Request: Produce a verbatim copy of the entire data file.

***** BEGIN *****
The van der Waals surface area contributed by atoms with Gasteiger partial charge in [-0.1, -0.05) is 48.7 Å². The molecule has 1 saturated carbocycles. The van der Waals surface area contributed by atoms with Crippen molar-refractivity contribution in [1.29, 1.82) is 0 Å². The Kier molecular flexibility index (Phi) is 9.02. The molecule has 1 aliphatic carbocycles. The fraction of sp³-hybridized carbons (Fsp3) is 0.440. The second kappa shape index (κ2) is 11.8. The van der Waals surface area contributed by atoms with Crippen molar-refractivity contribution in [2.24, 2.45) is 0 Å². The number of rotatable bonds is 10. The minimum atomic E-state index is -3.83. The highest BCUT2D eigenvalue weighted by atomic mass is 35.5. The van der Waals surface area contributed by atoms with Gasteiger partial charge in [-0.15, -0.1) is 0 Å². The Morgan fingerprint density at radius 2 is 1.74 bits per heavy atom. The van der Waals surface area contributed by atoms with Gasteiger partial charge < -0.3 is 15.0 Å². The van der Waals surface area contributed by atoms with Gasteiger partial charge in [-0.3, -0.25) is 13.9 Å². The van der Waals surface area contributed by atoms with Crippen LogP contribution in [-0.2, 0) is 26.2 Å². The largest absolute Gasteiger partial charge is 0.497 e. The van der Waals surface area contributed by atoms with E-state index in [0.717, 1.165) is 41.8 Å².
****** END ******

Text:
The van der Waals surface area contributed by atoms with Gasteiger partial charge in [-0.1, -0.05) is 48.7 Å². The molecule has 1 saturated carbocycles. The van der Waals surface area contributed by atoms with Crippen molar-refractivity contribution in [1.29, 1.82) is 0 Å². The Kier molecular flexibility index (Phi) is 9.02. The molecule has 1 aliphatic carbocycles. The fraction of sp³-hybridized carbons (Fsp3) is 0.440. The second kappa shape index (κ2) is 11.8. The van der Waals surface area contributed by atoms with Crippen molar-refractivity contribution in [2.24, 2.45) is 0 Å². The number of rotatable bonds is 10. The minimum atomic E-state index is -3.83. The highest BCUT2D eigenvalue weighted by atomic mass is 35.5. The van der Waals surface area contributed by atoms with Gasteiger partial charge in [-0.15, -0.1) is 0 Å². The Morgan fingerprint density at radius 2 is 1.74 bits per heavy atom. The van der Waals surface area contributed by atoms with Gasteiger partial charge < -0.3 is 15.0 Å². The van der Waals surface area contributed by atoms with Gasteiger partial charge in [-0.3, -0.25) is 13.9 Å². The van der Waals surface area contributed by atoms with Crippen LogP contribution in [-0.2, 0) is 26.2 Å². The largest absolute Gasteiger partial charge is 0.497 e. The van der Waals surface area contributed by atoms with E-state index in [0.717, 1.165) is 41.8 Å².